Next: The Chicken Tax. The Chicken Tax is a 25% percent tariff first imposed on the U.S. in 1963. It originally taxed 3 items: Potato Starch, Chickens, and Light Trucks. The tax was a response to then-recently imposed taxes that Europe taxed on our imported American chickens. Diplomats attempted to solve the issue diplomatically, but that quickly went down the gutter. Over the decades, the tariff was modified to remove Potato Starch and Chickens. What’s missing? Light Trucks. Back in 1963, Volkswagen was selling a good healthy abundance of their Type 2 (Split-Windshield) vans and trucks. The tariff was designed to specifically target foreign automakers seeking to sell imported pickup trucks. Today, the tariff continues to protect domestic automakers (The Detroit “Big 3”) in the pickup truck / cargo van segment of the U.S. automotive industry from often-more-efficient imported models. It is the tax’s only purpose today since the other two items that used to be taxed has been repealed. The best selling automobile in North America is the Ford F-150, and has been for at least 30 years. The only “foreign” pickup trucks that are currently on sale in the United States / Canada, is the Toyota Tacoma & Tundra, Nissan Frontier & Titan, and the Honda Ridgeline. These are not foreign pickups since they are all built / assembled in NAFTA [North American Free Trade Agreement] signatory countries, which would be Canada, The United States, and Mexico, one of the three. If built elsewhere, the 25% percent Chicken Tax would then apply. Automakers, including the domestic American “Big 3”, have exploited loopholes since the enforcement of the Chicken Tax. Most, but not all loopholes have been closed. General Motors imported the Chevrolet LUV pickup as a chassis cab only, and then went to a General Motors assembly plant to have the pickup bed installed, back in the 1970s and 80s. Mercedes-Benz currently ships their Sprinter cargo vans from knock-down kits into the United States, and builds them at their Ladson, South Carolina plant. However, Mercedes-Benz imports Sprinter passenger vans directly from Germany, because passenger vans are not considered a “light truck”. Basically, the Chicken Tax only applies if the vehicle’s purpose is for cargo duty, like a pickup truck or cargo van. Passenger vans do not apply because those are for transporting people, not cargo, despite the ability to unbolt and remove the rear seats and carpet on most vans.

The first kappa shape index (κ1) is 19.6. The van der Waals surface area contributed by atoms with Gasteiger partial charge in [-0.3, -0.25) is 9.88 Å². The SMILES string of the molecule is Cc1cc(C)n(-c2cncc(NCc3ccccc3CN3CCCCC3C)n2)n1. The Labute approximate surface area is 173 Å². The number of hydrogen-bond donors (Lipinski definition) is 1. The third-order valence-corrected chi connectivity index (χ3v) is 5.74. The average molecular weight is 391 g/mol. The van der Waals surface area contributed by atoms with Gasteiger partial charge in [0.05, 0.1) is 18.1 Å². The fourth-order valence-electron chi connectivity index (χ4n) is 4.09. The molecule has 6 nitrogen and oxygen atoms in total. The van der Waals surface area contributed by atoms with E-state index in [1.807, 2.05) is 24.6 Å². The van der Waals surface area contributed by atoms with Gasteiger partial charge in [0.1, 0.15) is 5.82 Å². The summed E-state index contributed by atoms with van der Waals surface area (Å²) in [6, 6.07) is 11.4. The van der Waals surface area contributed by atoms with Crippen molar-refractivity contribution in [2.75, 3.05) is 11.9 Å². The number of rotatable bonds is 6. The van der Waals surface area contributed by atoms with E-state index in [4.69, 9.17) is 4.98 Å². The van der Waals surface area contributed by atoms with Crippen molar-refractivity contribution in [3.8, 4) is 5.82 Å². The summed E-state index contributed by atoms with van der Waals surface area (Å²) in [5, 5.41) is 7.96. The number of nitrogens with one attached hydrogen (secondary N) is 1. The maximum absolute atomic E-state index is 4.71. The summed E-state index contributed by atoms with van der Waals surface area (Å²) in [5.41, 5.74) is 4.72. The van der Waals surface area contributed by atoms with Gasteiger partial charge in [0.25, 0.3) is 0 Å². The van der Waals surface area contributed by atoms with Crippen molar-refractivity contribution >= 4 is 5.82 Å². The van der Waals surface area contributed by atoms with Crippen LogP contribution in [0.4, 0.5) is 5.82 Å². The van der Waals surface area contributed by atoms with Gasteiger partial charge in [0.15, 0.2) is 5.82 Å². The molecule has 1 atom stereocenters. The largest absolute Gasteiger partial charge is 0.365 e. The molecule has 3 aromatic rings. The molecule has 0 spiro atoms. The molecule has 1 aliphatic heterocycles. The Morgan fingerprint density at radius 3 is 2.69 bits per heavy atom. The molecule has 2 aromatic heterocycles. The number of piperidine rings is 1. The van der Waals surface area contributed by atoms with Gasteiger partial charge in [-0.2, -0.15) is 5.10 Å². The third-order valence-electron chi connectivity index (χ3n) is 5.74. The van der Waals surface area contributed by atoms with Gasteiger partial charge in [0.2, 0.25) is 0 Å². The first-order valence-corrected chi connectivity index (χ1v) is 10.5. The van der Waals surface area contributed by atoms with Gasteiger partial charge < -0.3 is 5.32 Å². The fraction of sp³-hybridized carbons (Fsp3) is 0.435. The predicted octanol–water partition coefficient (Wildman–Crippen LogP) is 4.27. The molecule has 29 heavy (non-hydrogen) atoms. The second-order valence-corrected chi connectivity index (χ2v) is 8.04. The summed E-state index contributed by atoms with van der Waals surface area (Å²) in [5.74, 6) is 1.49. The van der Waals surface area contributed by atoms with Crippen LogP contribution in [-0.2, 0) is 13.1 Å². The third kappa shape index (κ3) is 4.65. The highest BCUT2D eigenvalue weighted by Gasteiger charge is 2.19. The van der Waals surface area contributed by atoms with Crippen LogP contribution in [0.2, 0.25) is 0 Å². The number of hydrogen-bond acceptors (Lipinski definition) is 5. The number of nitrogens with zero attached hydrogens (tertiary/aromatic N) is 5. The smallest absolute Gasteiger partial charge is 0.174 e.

Some people think the Chicken Tax should stick around and stay because it forces automotive manufacturers to build factories and assembly plants in the United States and Canada, hence, creating more jobs. This reason can be easily shot down, because manufacturers could build factories and assembly plants in Mexico, taking advantage of considerably lower wages there, since the Chicken Tax charges no duty when vehicles are built or assembled in Mexico. By the way, it does not matter where the vehicle was imported from. As long as a vehicle was assembled or built in a NAFTA signatory country, it is duty free. This applies to all vehicle classes, like regular passenger cars, light trucks and even motorcycles.